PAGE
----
We apologize for the inconvenience, but Naomi Wolf's publisher has cancelled her book tour and delayed the publication of her book.
Until 1857, the State did not link the idea of “homosexuality” to deviancy. In the same year, the concept of the “obscene” was coined. New York Times best-selling author Naomi Wolf’s Outrages is the story, brilliantly told, of why this two-pronged State repression took hold—first in England and spreading quickly to America—and why it was attached so dramatically, for the first time, to homosexual men.
Before 1857 it wasn’t “homosexuality” that was a crime, but simply the act of sodomy. But in a single stroke, not only was love between men illegal, but anything referring to this love became obscene, unprintable, unspeakable. Wolf paints the dramatic ways this played out among a bohemian group of sexual dissidents, including Walt Whitman in America and the closeted homosexual English critic John Addington Symonds—in love with Whitman’s homoerotic voice in Leaves of Grass—as, decades before the infamous 1895 trial of Oscar Wilde, dire prison terms became the State’s penalty for homosexuality.
Most powerfully, Wolf recounts how a dying Symonds helped write the book on “sexual inversion” that created our modern understanding of homosexuality. And she convinces that his secret memoir, mined here fully for the first time, stands as the first gay rights manifesto in the west.
NAOMI WOLF is the author most recently of Vagina: A New Biography; Give Me Liberty: A Handbook for American Revolutionaries; and The End of America: A Letter of Warning to a Young Patriot, all New York Times bestsellers. Wolf is also the author of the landmark international bestseller The Beauty Myth, which challenged the cosmetics industry and the marketing of unrealistic standards of beauty, launching a new wave of feminism in the early 1990s. The New York Times called it one of the most important books of the 20th century. A graduate of Yale and a former Rhodes Scholar, Wolf writes for publications that include the New Republic, the Wall Street Journal, Glamour, the Guardian, the Washington Post, the New York Times, and Huffington Post.
“A remarkable and moving work of creative scholarship”—Larry Kramer, author of Faggots and The Normal Heart
“With precision and sensitivity, Naomi Wolf traces how the state came to police the private sphere; she brings into the light the lives of those whose resistance to this brutality was a beacon for the future. Outrages is a remarkable, revelatory book.”—Erica Wagner, author of Chief Engineer: The Man Who Built the Brooklyn Bridge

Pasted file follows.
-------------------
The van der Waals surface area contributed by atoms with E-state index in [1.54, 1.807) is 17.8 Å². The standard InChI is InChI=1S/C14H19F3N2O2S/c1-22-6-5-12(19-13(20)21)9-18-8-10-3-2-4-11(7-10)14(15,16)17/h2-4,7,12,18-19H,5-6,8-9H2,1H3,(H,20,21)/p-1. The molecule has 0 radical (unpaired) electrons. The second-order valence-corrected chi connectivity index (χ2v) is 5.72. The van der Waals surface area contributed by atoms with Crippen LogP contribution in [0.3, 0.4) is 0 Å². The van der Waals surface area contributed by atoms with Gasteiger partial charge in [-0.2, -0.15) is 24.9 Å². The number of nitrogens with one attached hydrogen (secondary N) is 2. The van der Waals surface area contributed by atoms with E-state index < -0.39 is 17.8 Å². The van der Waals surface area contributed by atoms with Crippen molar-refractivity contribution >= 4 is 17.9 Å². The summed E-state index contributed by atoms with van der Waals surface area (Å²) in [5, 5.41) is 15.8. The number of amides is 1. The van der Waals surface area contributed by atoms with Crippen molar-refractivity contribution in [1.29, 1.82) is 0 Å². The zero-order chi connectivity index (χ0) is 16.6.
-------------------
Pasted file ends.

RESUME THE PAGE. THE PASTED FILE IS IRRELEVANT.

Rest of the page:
“In Outrages, Naomi Wolf reveals a largely forgotten history of how science, law, and culture have intersected to suppress and silence sexual expression. As expanding acceptance threatens to erase a history of LGBTQ marginalization and struggle—and as we descend into authoritarian rule across so many countries—this is an important, powerful tale.”—Shahid Buttar, marriage equality activist and attorney
“Outrages is a fascinating history book with a cast of characters and an epic sweep that make it read like a novel Charles Dickens could have written, if he had ever written one about queers.” —New York Journal of Books
"[This] remarkable book is a tour de force of research and insight into Symonds’ life and work and the related evolution of public and state attitudes toward homosexuality. [Wolf's] is an essential contribution not only to queer history but also to studies of nineteenth-century culture. It is not to be missed."—Booklist, STARRED review
"Wolf provides engrossing accounts of Whitman and Symonds, yet her story is even more compelling in its wider portrait of the societies and institutions in America as well as England that served to shape the fears and prejudices that have lingered into our modern age. An absorbing and thoughtfully researched must-read for anyone interested in the history of censorship and issues relating to gay male sexuality."—Kirkus
"This ambitious literary, biographical, and historical treatise from Wolf (The Beauty Myth) examines both 19th-century Britain’s persecution of gay men and the work and life of the relatively obscure gay writer John Addington Symonds (1840–1893)...a fascinating look at this period and these writers."—Publishers Weekly